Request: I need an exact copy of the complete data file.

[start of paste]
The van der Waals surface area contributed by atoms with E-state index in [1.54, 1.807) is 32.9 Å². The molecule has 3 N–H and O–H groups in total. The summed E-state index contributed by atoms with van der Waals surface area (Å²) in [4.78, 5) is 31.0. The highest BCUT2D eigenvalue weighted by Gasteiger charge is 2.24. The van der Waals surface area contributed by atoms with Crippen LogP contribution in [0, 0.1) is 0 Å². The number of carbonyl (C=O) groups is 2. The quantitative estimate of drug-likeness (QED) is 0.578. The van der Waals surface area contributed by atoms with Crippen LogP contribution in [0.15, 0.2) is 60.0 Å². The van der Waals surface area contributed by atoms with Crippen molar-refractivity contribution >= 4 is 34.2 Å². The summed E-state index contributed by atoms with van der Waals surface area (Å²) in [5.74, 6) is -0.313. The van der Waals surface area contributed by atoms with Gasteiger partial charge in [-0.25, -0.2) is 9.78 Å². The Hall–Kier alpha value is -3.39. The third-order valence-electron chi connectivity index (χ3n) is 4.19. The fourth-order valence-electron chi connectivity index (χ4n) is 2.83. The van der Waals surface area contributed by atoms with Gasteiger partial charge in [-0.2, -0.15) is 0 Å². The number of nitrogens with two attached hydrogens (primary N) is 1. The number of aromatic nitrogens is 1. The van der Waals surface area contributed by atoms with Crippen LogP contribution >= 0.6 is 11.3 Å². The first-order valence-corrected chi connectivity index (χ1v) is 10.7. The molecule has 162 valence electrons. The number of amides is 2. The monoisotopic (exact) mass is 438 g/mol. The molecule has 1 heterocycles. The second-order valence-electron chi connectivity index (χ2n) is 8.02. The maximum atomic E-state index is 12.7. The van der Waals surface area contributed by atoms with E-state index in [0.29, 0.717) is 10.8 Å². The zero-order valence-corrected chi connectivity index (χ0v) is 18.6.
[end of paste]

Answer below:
The van der Waals surface area contributed by atoms with E-state index in [1.54, 1.807) is 32.9 Å². The molecule has 3 N–H and O–H groups in total. The summed E-state index contributed by atoms with van der Waals surface area (Å²) in [4.78, 5) is 31.0. The highest BCUT2D eigenvalue weighted by Gasteiger charge is 2.24. The van der Waals surface area contributed by atoms with Crippen LogP contribution in [0, 0.1) is 0 Å². The number of carbonyl (C=O) groups is 2. The quantitative estimate of drug-likeness (QED) is 0.578. The van der Waals surface area contributed by atoms with Crippen LogP contribution in [0.15, 0.2) is 60.0 Å². The van der Waals surface area contributed by atoms with Crippen molar-refractivity contribution >= 4 is 34.2 Å². The summed E-state index contributed by atoms with van der Waals surface area (Å²) in [5.74, 6) is -0.313. The van der Waals surface area contributed by atoms with Gasteiger partial charge in [-0.25, -0.2) is 9.78 Å². The Hall–Kier alpha value is -3.39. The third-order valence-electron chi connectivity index (χ3n) is 4.19. The fourth-order valence-electron chi connectivity index (χ4n) is 2.83. The van der Waals surface area contributed by atoms with Gasteiger partial charge in [-0.2, -0.15) is 0 Å². The number of nitrogens with two attached hydrogens (primary N) is 1. The number of aromatic nitrogens is 1. The van der Waals surface area contributed by atoms with Crippen LogP contribution >= 0.6 is 11.3 Å². The first-order valence-corrected chi connectivity index (χ1v) is 10.7. The molecule has 162 valence electrons. The number of amides is 2. The monoisotopic (exact) mass is 438 g/mol. The molecule has 1 heterocycles. The second-order valence-electron chi connectivity index (χ2n) is 8.02. The maximum atomic E-state index is 12.7. The van der Waals surface area contributed by atoms with E-state index in [0.29, 0.717) is 10.8 Å². The zero-order valence-corrected chi connectivity index (χ0v) is 18.6.